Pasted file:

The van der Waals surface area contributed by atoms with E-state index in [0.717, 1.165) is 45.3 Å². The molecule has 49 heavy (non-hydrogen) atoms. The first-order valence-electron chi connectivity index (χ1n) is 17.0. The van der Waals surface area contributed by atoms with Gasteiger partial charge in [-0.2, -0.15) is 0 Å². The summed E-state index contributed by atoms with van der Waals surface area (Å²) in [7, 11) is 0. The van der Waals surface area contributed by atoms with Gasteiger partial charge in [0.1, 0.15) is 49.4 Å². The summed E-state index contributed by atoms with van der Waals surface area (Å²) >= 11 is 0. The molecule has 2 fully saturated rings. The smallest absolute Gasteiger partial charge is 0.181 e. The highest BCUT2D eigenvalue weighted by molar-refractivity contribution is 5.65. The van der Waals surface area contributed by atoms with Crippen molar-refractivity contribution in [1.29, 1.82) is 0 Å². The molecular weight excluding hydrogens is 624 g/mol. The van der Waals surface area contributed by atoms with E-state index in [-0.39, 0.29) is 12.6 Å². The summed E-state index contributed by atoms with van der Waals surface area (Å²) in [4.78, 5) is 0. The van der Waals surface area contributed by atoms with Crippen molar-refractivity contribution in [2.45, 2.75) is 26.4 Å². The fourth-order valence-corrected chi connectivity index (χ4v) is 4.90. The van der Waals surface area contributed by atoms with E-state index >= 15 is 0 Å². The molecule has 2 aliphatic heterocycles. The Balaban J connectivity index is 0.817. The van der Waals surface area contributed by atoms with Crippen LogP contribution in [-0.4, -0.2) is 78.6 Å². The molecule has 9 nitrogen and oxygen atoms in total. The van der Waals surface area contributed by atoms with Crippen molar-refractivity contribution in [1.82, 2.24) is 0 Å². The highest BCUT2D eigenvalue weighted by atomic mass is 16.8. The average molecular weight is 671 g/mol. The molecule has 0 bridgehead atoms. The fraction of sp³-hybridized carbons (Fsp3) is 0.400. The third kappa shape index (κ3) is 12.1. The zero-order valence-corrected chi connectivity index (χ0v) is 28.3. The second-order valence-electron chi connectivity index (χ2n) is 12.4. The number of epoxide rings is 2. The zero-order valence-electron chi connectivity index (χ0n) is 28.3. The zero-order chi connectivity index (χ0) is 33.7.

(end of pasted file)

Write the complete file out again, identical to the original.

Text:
The van der Waals surface area contributed by atoms with E-state index in [0.717, 1.165) is 45.3 Å². The molecule has 49 heavy (non-hydrogen) atoms. The first-order valence-electron chi connectivity index (χ1n) is 17.0. The van der Waals surface area contributed by atoms with Gasteiger partial charge in [-0.2, -0.15) is 0 Å². The summed E-state index contributed by atoms with van der Waals surface area (Å²) in [7, 11) is 0. The van der Waals surface area contributed by atoms with Gasteiger partial charge in [0.1, 0.15) is 49.4 Å². The summed E-state index contributed by atoms with van der Waals surface area (Å²) >= 11 is 0. The molecule has 2 fully saturated rings. The smallest absolute Gasteiger partial charge is 0.181 e. The highest BCUT2D eigenvalue weighted by molar-refractivity contribution is 5.65. The van der Waals surface area contributed by atoms with Crippen molar-refractivity contribution in [1.29, 1.82) is 0 Å². The molecular weight excluding hydrogens is 624 g/mol. The van der Waals surface area contributed by atoms with E-state index in [-0.39, 0.29) is 12.6 Å². The summed E-state index contributed by atoms with van der Waals surface area (Å²) in [4.78, 5) is 0. The van der Waals surface area contributed by atoms with Crippen molar-refractivity contribution in [2.45, 2.75) is 26.4 Å². The fourth-order valence-corrected chi connectivity index (χ4v) is 4.90. The van der Waals surface area contributed by atoms with E-state index >= 15 is 0 Å². The molecule has 2 aliphatic heterocycles. The Balaban J connectivity index is 0.817. The van der Waals surface area contributed by atoms with Crippen LogP contribution in [-0.4, -0.2) is 78.6 Å². The molecule has 9 nitrogen and oxygen atoms in total. The van der Waals surface area contributed by atoms with Crippen molar-refractivity contribution in [1.82, 2.24) is 0 Å². The highest BCUT2D eigenvalue weighted by atomic mass is 16.8. The average molecular weight is 671 g/mol. The molecule has 0 bridgehead atoms. The fraction of sp³-hybridized carbons (Fsp3) is 0.400. The third kappa shape index (κ3) is 12.1. The zero-order valence-corrected chi connectivity index (χ0v) is 28.3. The second-order valence-electron chi connectivity index (χ2n) is 12.4. The number of epoxide rings is 2. The zero-order valence-electron chi connectivity index (χ0n) is 28.3. The zero-order chi connectivity index (χ0) is 33.7.